The committee requested that the Central Personnel Administration investigate the citizenship status of government personnel stationed overseas and officials employed by state-owned businesses.
Meanwhile, Premier Liu Chao-shiuan (劉兆玄) came out in defense yesterday of Cabinet members under fire for allegedly having previously had permanent resident status in other countries.
“We live in a time where things are global and therefore need talent with overseas work experience. Some of those individuals have obtained green cards as a necessity. Given that, the best the Executive Yuan can do is ask them to renounce their green card before they join the Cabinet,” Liu said.
The Cabinet has launched an investigation to ascertain whether 37 heads of ministries hold permanent residency status in countries beside the US and Canada. The results are expected to be released today.
The Executive Yuan Spokeswoman Vanessa Shih (史亞平) said on Sunday that no Cabinet official still holds permanent residency in the US or Canada after green cards had become an issue.
The first phase of the investigation covers 35 heads of Cabinet-level ministries — Vice Premier Paul Chiu (邱正雄), Executive Yuan Secretary-General Hsueh Hsiang-chuan (薛香川), four of seven ministers without portfolio who do not double as ministry heads; Tsai Hsun-hsiung (蔡勳雄); Ovid Tzeng (曾志朗); Chu Yun-peng (朱雲鵬) and Chang Chin-fu (張進福).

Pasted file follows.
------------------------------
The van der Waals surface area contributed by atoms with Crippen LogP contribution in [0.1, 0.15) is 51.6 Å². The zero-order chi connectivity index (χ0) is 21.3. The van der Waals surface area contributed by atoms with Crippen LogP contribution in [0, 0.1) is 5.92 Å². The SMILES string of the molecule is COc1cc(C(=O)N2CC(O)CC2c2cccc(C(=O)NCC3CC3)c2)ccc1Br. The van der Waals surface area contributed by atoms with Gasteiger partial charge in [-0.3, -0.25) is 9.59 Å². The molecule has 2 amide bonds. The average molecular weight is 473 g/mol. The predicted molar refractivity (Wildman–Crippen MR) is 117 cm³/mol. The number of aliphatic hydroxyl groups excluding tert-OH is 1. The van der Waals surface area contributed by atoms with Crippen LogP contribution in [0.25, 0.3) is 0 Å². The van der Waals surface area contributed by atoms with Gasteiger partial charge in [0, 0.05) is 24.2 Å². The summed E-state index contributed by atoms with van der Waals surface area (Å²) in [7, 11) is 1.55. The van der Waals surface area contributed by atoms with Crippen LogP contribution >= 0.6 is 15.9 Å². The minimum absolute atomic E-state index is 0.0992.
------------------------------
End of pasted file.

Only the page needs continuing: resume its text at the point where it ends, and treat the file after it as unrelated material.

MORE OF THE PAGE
Shih said the Cabinet would launch a second phase that would include deputy heads of Cabinet-level ministries and the nation’s representatives to other countries.
Executive Yuan Secretary-General Hsueh Hsiang-chuan’s (薛香川) US green card was automatically invalidated 17 years ago, while Council for Economic Planning and Development Chairman Chen Tian-jy (陳添枝) surrendered his prior to his swearing in, Shih said.
Environmental Protection Administration Minister Stephen Shen’s (沈世宏) permanent resident status in Canada was cancelled years ago and National Council on Physical Fitness and Sports Chairman Tai Hsia-ling (戴遐齡) was in the process of abandoning her Canadian permanent resident card, Shih said.
The issue came to the fore on Wednesday after Minister of Foreign Affairs Francisco Ou (歐鴻鍊) was found to have obtained a US green card in 2005 when he was Taipei’s representative to Guatemala.
During a question-and-answer session at the legislature on Friday, Liu said that none of the Cabinet members had a green card, as he had asked each of them upon inviting them to join the Cabinet.
Soon thereafter, DPP Legislator Kuan Bi-ling (管碧玲) showed him two green card numbers and claimed that two high-level Cabinet officials had valid green cards.
She also said that designate-representative to the US Jason Yuan (袁健生) was waiting to receive his US green card.
In a press release on Saturday, Yuan’s office in Washington admitted that Yuan had begun applying for a US green card when he opened the office in 2004.